The ACTA board and staff are pleased to welcome Chike C. Nwoffiah as our new Board President.
Chike C. Nwoffiah is an educator, arts administrator and advocate, and a founding board member of the Alliance for California Traditional Arts. After twelve successful years as a corporate strategist for a Silicon Valley bio-tech company, Chike Nwoffiah transitioned into the nonprofit creative sector and quickly became a respected regional voice in arts and culture advocacy for marginalized communities. He is the founding director of Silicon Valley African Film Festival (SVAFF), an annual festival, now in its 13th year, that presents over 100 films by Africa’s seasoned and emerging filmmakers from about 40 countries. This year, the San José Arts Commission and the Office of Cultural Affairs named Chike the recipient for the 2022 Cornerstone of the Arts Award. The award pays tribute to those who have provided effective leadership over time, leading to the betterment of San José’s arts community and the quality of life for its citizens.
We thank Dan Sheehy, Senior Advisor to the Smithsonian Under Secretary for Museums and Culture, Director & Curator Emeritus for Smithsonian Folkways Recordings, for his extraordinary leadership and service to ACTA and the larger folk and traditional arts community, as ACTA’s previous Board President. Dan remains a valued member of our board of directors as a founding member.
Below, Chike responds to a few of our questions about working with ACTA.
What excites you most about the work of ACTA?
ACTA is anchored on the fact that our today cannot exist without a yesterday that is rooted in culture and tradition. It continues to be joyful to be part of an organization that is focused on creating a fertile ground for California’s rich and diverse cultures to be activated and celebrated.
What do you see for the future of ACTA and the wider field of traditional arts and cultural practice?
I see an ACTA in the future that commands regional, national and international attention and respect by elevating the stature of traditional arts and culture practice. This is a future where traditional arts and culture practice is valued as an integral part of daily life and seamlessly woven into all facets of learning. The challenges of the last few years underscored the fragility of the thread that binds our communities. When the sugarcoated bandaids of “one community” were ripped open, the deep sores of inequities and racial injustice lay bare and forced our society to a reckoning. It is in the midst of these trying times, when angst, fear and distrust threaten our individual and community wellness, that arts and culture practice gives us voice and offers us a pathway to community healing.
Chike C. Nwoffiah is an educator, arts administrator and advocate, and a founding board member of Alliance for California Traditional Arts (ACTA). After twelve successful years as a corporate strategist for a Silicon Valley bio-tech company, he transitioned into the nonprofit creative sector and quickly became a respected regional voice in arts and culture advocacy for marginalized communities. He is the founding director of Silicon Valley African Film Festival (SVAFF), an annual festival, now in its 13th year, that presents over 100 films by Africa’s seasoned and emerging filmmakers from about 40 countries.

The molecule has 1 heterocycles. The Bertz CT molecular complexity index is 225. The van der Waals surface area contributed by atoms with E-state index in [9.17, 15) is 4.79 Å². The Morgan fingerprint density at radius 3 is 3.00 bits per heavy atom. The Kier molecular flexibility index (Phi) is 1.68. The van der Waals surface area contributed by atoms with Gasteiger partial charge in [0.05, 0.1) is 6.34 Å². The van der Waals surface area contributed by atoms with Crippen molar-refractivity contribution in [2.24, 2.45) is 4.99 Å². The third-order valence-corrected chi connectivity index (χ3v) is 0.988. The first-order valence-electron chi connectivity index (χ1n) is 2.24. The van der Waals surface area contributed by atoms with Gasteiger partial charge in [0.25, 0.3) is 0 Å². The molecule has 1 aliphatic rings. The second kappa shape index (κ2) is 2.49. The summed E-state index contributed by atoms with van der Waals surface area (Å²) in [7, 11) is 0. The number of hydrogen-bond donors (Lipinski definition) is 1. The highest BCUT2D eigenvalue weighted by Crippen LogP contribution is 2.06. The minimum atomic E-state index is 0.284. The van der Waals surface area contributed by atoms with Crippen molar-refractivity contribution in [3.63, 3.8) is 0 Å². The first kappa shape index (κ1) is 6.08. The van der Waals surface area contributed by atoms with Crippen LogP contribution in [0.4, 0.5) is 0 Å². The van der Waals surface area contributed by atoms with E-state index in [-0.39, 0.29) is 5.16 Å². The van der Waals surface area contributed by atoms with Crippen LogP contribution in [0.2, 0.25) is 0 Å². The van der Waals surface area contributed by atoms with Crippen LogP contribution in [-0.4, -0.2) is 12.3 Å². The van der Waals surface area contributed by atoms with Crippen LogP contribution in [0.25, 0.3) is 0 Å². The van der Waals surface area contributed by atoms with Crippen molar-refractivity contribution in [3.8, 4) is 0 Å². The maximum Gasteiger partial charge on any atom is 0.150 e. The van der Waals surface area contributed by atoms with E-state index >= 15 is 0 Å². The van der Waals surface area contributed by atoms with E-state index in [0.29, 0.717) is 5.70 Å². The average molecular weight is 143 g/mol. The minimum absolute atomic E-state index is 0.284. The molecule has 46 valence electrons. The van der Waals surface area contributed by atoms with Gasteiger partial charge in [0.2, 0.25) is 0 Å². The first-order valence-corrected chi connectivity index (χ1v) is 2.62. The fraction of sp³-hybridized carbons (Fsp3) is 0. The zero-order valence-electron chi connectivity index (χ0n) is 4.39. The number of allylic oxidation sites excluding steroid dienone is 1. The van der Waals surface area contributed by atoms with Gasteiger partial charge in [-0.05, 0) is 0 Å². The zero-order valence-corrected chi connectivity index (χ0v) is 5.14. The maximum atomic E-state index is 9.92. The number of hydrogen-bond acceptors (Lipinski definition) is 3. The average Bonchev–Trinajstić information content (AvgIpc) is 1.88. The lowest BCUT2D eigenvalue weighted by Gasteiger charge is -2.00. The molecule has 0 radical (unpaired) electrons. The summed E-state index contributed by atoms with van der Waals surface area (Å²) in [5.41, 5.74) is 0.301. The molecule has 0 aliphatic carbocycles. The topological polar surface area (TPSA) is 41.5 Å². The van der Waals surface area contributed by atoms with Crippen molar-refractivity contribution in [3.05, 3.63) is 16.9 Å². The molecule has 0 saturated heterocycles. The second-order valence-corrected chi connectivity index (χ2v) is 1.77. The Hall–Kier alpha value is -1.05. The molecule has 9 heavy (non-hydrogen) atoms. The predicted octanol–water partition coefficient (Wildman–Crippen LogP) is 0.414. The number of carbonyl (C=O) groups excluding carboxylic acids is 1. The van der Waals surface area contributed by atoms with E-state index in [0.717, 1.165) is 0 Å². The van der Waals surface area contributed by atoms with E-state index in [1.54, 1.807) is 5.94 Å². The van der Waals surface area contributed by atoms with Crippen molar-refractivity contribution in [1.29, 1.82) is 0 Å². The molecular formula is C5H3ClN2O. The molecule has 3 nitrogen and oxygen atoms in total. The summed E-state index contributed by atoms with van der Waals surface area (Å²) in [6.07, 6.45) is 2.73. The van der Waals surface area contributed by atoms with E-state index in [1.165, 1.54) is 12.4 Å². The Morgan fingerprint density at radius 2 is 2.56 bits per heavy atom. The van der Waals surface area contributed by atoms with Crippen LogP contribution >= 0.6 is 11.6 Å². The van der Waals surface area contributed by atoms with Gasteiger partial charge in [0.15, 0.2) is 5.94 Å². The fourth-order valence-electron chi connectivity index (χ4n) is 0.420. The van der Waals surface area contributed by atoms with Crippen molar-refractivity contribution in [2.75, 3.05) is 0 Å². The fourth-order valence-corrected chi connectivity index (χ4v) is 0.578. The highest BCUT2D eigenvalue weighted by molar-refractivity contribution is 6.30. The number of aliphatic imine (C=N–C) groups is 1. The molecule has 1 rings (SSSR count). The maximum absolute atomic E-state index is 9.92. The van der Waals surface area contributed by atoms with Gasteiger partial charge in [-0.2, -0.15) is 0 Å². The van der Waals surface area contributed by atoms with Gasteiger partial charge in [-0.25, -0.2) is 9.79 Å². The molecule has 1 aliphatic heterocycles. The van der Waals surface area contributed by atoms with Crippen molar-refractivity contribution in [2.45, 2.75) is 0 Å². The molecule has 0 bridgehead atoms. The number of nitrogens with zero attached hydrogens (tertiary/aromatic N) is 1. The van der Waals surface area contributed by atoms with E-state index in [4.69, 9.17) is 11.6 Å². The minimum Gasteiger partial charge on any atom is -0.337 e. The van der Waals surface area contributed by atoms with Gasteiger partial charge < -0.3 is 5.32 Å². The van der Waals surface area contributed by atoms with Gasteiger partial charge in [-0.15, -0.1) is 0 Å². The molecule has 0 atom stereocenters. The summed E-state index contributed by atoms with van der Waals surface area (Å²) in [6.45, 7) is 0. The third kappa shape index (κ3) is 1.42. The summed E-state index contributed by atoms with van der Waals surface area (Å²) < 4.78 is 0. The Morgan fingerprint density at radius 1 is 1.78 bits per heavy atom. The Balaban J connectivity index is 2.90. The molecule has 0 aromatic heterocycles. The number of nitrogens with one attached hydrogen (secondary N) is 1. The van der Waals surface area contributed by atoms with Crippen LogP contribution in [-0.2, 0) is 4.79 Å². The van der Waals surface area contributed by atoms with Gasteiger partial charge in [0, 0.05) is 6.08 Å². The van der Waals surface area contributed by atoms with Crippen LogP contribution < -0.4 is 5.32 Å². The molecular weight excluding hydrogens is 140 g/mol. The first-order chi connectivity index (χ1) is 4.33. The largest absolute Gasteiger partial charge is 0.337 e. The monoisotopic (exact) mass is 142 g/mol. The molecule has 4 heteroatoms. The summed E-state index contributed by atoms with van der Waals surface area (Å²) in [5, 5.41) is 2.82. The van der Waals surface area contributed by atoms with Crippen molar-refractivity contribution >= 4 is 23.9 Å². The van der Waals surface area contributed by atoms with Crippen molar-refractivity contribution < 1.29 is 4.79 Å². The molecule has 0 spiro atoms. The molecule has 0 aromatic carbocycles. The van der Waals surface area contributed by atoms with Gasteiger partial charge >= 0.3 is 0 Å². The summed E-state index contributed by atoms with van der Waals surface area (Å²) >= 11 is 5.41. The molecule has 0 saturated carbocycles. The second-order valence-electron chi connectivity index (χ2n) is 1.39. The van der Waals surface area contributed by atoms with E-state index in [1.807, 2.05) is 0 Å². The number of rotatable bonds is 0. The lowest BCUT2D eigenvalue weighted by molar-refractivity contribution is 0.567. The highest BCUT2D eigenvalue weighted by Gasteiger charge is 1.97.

Nwoffiah was on the faculty of the National Endowment for the Arts Education Leaders Institute from 2009 to 2012 and served on several NEA grants panels. In 2013, he was appointed by the California Superintendent of Education to serve on the California Blueprint for Creative Schools Task Force. He is a past president of Mountain View Television (KMVT Channel 15), former Arts Advisory Commissioner for the San Diego International Airport and adjunct African History professor at Menlo College in Atherton. He presently serves on the President’s Community Advisory Council of Silicon Valley Community Foundation, and boards of Precious Kids Foundation and Pavilion Afriques at Cannes Film Festival. He was a contributing author to the critically acclaimed book “Black Cultural Traffic – Crossroads in Global Performance and Popular Culture” edited by Stanford University professors Harry Elam, Jr. and Kennel Jackson and the 2021 book “Cinemas Africanos contemporâneos – abordagens críticas” / “Contemporary African cinemas – critical approaches” by Brazilian film scholars Ana Camila Esteves & Jusciele Oliveira.
Nwoffiah is a Senior Fellow of the American Leadership Forum – Silicon Valley. He was inducted into the 2021 Silicon Valley Black Legends Hall of Fame for a distinguished and outstanding career in the arts and enhancing the lives of people in the Black Community. He is a 2021 Creative Ambassador for the City of San Jose and the City of San Jose’s 2022 Cornerstone of the Arts Award recipient for his enduring leadership in the advancement of arts and culture in San Jose.